Entrepreneurship is the process of creating something new, which has value for the economy and society and requires time and effort. It also requires risk-taking, however the “entrepreneur” is expected to reward by offering monetary benefits or personal satisfaction and independence.
Entrepreneurship means new businesses, new jobs, boosting competitiveness, boosting productivity, boosting innovation – all of which have a multiplier effect on a country’s economic activity and lead to increased GDP, hence the coveted growth.
According to the European Commission, “women’s entrepreneurship refers to companies in which 51% of the property belongs to a woman and the management is run by a woman.”
The President of the Association of Greek Women Entrepreneurs (SEGE) points out that women’s entrepreneurship in Greece is still several steps behind the most developed EU countries. for two main reasons:
(a) due to imbalances in the combination of work and family life, with the main inhibiting factor being deficiencies in the provision of childcare; and
b) due to the inability to find capital to finance investment
Despite the fact that women’s entrepreneurship increased globally, in a total of 54 economies by 1% (on average) in the two years 2018/2019 compared to the previous two years (Global Entrepreneurship Monitor), and the “gap” between the sexes ( ratio of men and women in total business) decreased by 3 percentage points, from 31% to 28% over the same period, inequalities remain high and progress is slow. According to the World Economic Forum in 2019, for every dollar men earn, women earn an average of 54 cents. In Europe, female entrepreneurship is at 30% and according to the World Economic Forum’s 2020 Gender Differences Report, it will take almost 95 years to close this gap.
A recent ICAP study in 2018 for Greece shows that out of a total of 37,750 companies, only 9,468 companies are managed by women either as CEOs or as Managers.
Former Vice President of the European Commission for Entrepreneurship Antonio Tajani stressed in 2010 that there is an urgent need “to support women’s entrepreneurship to promote economic growth as there are huge opportunities that still remain untapped”.
There have been several studies on the characteristics of women entrepreneurs. It is important to mention that women entrepreneurs are distinguished for their vision, their greater team spirit, better combination of intuition and logic, better communication, emotional intelligence, and more thinking about the necessary resources. They also appear to be more conservative in leverage, taking less risk and facing a greater fear of failure than men. A crucial point that must be taken into account and has been emphasized by all studies, is the lower chances of funding, as stated by the president of SEGE. Typically, according to a Credit Suisse Report, in 2017, all men attracted about 80% of the capital while companies founded by women received only 2% of the funding.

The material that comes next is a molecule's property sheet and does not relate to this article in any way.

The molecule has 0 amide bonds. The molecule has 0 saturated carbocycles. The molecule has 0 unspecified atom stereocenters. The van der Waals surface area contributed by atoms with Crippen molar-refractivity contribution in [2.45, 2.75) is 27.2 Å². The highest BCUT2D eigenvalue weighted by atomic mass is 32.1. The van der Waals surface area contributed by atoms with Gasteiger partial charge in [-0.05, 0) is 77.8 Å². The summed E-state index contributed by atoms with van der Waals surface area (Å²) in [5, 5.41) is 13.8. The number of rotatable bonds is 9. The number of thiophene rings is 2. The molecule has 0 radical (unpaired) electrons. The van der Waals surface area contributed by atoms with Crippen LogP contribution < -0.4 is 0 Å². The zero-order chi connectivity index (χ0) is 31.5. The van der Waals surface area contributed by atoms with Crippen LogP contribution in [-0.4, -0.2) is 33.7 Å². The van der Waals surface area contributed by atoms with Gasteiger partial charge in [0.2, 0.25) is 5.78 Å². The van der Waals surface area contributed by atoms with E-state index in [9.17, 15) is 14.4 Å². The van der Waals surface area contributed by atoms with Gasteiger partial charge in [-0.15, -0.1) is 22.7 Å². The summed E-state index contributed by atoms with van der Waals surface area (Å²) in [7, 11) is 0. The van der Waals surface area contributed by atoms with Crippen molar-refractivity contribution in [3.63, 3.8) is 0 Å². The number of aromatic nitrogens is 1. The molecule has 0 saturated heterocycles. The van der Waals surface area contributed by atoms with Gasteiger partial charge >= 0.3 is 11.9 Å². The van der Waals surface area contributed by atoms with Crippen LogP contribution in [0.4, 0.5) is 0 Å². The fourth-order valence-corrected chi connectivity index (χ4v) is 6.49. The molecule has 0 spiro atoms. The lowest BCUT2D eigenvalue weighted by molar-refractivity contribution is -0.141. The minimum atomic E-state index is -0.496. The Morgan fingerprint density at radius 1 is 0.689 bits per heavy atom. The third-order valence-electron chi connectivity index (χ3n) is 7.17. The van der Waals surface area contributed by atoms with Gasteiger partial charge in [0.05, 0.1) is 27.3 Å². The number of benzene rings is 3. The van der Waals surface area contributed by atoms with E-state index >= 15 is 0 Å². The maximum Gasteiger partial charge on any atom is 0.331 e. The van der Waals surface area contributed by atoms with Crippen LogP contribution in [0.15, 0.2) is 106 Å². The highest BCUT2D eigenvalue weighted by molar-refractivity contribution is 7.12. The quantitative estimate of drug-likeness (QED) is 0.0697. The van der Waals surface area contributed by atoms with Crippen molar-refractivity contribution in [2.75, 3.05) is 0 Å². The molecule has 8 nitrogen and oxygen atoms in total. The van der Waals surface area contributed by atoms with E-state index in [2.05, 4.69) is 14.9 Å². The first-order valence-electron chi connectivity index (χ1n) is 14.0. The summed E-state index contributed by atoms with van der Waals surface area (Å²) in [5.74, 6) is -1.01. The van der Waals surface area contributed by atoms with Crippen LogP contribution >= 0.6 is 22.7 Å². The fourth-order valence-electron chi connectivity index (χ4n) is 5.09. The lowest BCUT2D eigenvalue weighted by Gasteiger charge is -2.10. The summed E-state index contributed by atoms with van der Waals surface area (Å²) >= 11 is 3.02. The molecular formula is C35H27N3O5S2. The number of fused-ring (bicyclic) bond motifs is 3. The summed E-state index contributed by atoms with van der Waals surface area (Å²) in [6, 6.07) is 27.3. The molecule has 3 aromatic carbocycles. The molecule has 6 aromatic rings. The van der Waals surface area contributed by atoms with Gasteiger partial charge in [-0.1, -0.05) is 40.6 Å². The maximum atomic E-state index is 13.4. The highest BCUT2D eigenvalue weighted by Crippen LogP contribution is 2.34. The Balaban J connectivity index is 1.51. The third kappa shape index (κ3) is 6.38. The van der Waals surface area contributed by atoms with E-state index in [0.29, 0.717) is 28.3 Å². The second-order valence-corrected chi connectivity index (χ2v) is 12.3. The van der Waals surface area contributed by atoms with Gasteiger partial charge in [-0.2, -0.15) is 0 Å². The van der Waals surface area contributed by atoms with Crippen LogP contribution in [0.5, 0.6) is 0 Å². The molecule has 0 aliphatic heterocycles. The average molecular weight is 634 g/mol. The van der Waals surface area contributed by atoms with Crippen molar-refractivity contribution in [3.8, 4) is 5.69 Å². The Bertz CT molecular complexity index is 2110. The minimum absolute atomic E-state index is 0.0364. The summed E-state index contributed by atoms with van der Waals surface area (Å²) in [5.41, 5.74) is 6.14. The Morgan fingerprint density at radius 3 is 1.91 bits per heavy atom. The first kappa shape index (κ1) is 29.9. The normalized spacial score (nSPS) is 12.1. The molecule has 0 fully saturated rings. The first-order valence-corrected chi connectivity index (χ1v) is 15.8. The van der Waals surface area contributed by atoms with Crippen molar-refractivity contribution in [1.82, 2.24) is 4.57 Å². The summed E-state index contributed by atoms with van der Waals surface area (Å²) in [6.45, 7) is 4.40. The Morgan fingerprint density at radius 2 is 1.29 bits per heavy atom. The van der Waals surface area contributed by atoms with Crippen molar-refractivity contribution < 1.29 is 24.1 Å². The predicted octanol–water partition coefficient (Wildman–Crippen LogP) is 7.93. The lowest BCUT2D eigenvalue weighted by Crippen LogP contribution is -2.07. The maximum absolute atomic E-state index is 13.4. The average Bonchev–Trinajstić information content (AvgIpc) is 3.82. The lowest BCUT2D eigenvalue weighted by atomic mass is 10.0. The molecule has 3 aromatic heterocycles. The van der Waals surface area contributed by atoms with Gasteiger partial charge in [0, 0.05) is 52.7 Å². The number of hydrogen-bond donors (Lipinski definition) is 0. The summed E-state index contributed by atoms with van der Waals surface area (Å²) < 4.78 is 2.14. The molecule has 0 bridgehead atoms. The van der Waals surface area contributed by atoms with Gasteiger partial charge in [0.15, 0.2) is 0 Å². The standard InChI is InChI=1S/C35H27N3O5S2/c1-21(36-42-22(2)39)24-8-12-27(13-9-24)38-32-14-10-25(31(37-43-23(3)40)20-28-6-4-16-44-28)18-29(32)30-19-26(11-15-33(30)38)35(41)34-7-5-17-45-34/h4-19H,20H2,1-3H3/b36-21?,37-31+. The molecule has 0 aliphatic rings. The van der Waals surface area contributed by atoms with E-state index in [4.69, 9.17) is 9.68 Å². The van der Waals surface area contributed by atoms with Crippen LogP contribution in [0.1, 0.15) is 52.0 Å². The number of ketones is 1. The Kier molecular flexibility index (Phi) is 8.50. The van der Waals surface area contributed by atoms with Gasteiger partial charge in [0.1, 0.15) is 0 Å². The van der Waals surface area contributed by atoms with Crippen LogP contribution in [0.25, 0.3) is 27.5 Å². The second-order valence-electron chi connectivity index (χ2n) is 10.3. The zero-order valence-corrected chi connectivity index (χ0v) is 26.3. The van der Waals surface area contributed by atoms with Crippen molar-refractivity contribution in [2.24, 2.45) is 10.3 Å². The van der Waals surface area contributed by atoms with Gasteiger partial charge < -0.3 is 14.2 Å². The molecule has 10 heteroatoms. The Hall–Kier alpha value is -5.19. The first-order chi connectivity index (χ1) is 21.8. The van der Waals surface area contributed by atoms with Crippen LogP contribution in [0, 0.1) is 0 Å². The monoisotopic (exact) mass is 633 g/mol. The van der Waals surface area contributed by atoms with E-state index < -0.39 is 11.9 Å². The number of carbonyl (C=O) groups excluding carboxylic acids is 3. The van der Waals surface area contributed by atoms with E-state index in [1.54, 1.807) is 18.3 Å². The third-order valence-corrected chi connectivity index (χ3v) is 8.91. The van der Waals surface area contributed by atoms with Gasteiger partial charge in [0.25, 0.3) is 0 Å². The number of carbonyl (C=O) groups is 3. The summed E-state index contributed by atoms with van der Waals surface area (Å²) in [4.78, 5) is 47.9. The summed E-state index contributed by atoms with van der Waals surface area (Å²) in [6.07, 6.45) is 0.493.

Objective 5 of the 17 targets set by the UN explicitly addresses the need for gender equality and states “We achieve gender equality and the emancipation of all women and girls”. Among the sub-objectives we note 5.5 which explicitly states “Ensuring full and effective participation as well as equal opportunities for women to take the lead in all levels of decision-making in political, economic and public life.” Therefore, the urgent need to empower women to this level is now recognized.
Especially regarding our country, it is a fact that Greek women still face many prejudices in the workplaces which, although, having been pointed out many years ago, unfortunately still exist. Some of these prejudices, in order that have been recorded in the past, state that career success is more important for men, women are quirky / strange, women have to take care of home and children and men have to make money, women have difficulty making decisions, men should not have women bosses, entrepreneurship is a purely male affair, and that women are less fit for business than men.
Greek women are among the most educated women, both in Europe and worldwide. They are a source of talent, which is a key factor in creating productive wealth, therefore growth. The economic crisis and the pandemic are an opportunity to promote policies to strengthen the institutional framework and the development of financial instruments, but also policies to support women.
The McKinsey Institute points out that gender equality could add $ 12 trillion to the global economy by 2025, and this could even top $ 28 trillion. Research from the Harvard Business Review shows that women are better than men in terms of leadership skills. Women score higher than men in crucial skills such as teamwork, innovation, and problem solving.
In conclusion, despite the progress made in female entrepreneurship, it is clear that there must be more drastic policies, especially in the direction of financing women entrepreneurs, creating networks with potential investors and business mentors. Education is a catalyst for changing existing attitudes and prejudices against women. Unfortunately, prejudice is the most difficult to overcome, as it draws on deeply-rooted beliefs. However, the emergence of successful women entrepreneurs and the promotion of policies for the development of women entrepreneurship can play an important role in the gradual removal of reservations and skepticism towards women entrepreneurs.
* Konstantina Kottaridi, Associate Professor, University of Piraeus, Director of the BSc in Bioeconomics, Circular Economy and Sustainable Development, Director of the Laboratory of Bioeconomics, Circular Economics and Sustainable Development